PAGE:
TMC or The Metals Company Inc. is a low-impact battery metal explorer company for seabed polymetallic nodules. The company's mission is to: (1) supply metals for the clean energy transition with minimal negative environmental and social impacts and (2) accelerate the transition to a circular metals economy. Through its subsidiaries, TMC holds exploration rights to three contract areas of polymetallic nodules in the Clarion Clipperton Zone in the Pacific Ocean which are regulated by the International Seabed Authority and sponsored by the governments of Nauru, Kiribati and the Kingdom of Tonga. The products produced by this company consist of several metal materials for the manufacture of batteries such as Nickel Sulfate, Cobalt Sulfate, Copper, and Magnesium.

    Certain statements made in this press release are statements that affirm the purpose of the port security provisions under The Private Securities Litigation Reform Act of 1995. These statements also involve risks and uncertainties that may cause actual results to differ from those discussed in the press. Most of these factors are beyond TMC's control and are difficult to predict. The factors that can cause the discrepancy are not limited to: 

  1. regulatory uncertainty and the impact of government regulations and political instability on TMC resource activities;

  2. changes to any law, rule, regulation or policy subject to TMC;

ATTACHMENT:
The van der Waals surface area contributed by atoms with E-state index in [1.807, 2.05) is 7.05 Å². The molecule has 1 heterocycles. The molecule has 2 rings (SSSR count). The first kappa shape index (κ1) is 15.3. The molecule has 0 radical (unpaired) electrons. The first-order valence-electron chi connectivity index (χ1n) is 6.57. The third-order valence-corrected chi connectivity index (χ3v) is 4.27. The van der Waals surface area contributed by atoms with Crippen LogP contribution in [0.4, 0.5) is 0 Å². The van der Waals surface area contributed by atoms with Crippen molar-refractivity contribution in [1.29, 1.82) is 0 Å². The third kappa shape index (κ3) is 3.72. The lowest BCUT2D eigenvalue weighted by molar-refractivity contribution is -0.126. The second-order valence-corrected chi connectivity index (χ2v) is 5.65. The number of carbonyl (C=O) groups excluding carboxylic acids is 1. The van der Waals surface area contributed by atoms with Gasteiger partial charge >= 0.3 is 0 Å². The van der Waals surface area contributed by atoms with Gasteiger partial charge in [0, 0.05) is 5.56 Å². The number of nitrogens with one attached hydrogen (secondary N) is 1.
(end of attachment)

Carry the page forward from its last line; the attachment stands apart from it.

3. the impact of extensive and costly environmental requirements on TMC operations;

  4. environmental obligations;

  5. the impact of collecting polymetallic nodules on the biodiversity in the CCZ and the recovery rate of the affected ecosystems;

  6. TMC's ability to develop minerals in grades or quantities sufficient to justify commercial operations;

  7. lack of development of seabed polymetallic nodule deposits;

  8. uncertainty in estimates for mineral resource calculations of a particular contract area and for the grade and quality of polymetallic nodule deposits;

  9. risks associated with natural hazards;

  10. uncertainty with respect to the special treatment and processing of TMC-recoverable polymetallic nodules;

  11. risks associated with collective operations, development and processing;

  12. fluctuations in transportation costs;

  13. testing and manufacturing equipment;

  14. risks associated with a limited history of TMC surgery;

  15. the impact of the COVID-19 pandemic;

  16. risks associated with TMC's intellectual property;

  17. and other risks and uncertainties, including those in the "Risk Factors" section, included in the final prospectus and definitive power of attorney, dated and filed with the Securities and Exchange Commission ("SEC") on August 12, 2021 relating to the business combination, in the Quarterly Report TMC on Form 10-Q for the quarter ended September 30, 2021, filed by TMC with the SEC on November 15, 2021, and in other future TMC filings with the SEC. 

TMC cautions that the list of factors above is not exclusive. TMC warns readers not to rely too much on forward-looking statements, which are valid only as of the date they were made. TMC does not undertake or accept any obligation or undertake to publicly release any updates or revisions to the forward-looking statements to reflect any changes in its expectations or any changes in the events, conditions or circumstances on which such statements are based unless necessary by law.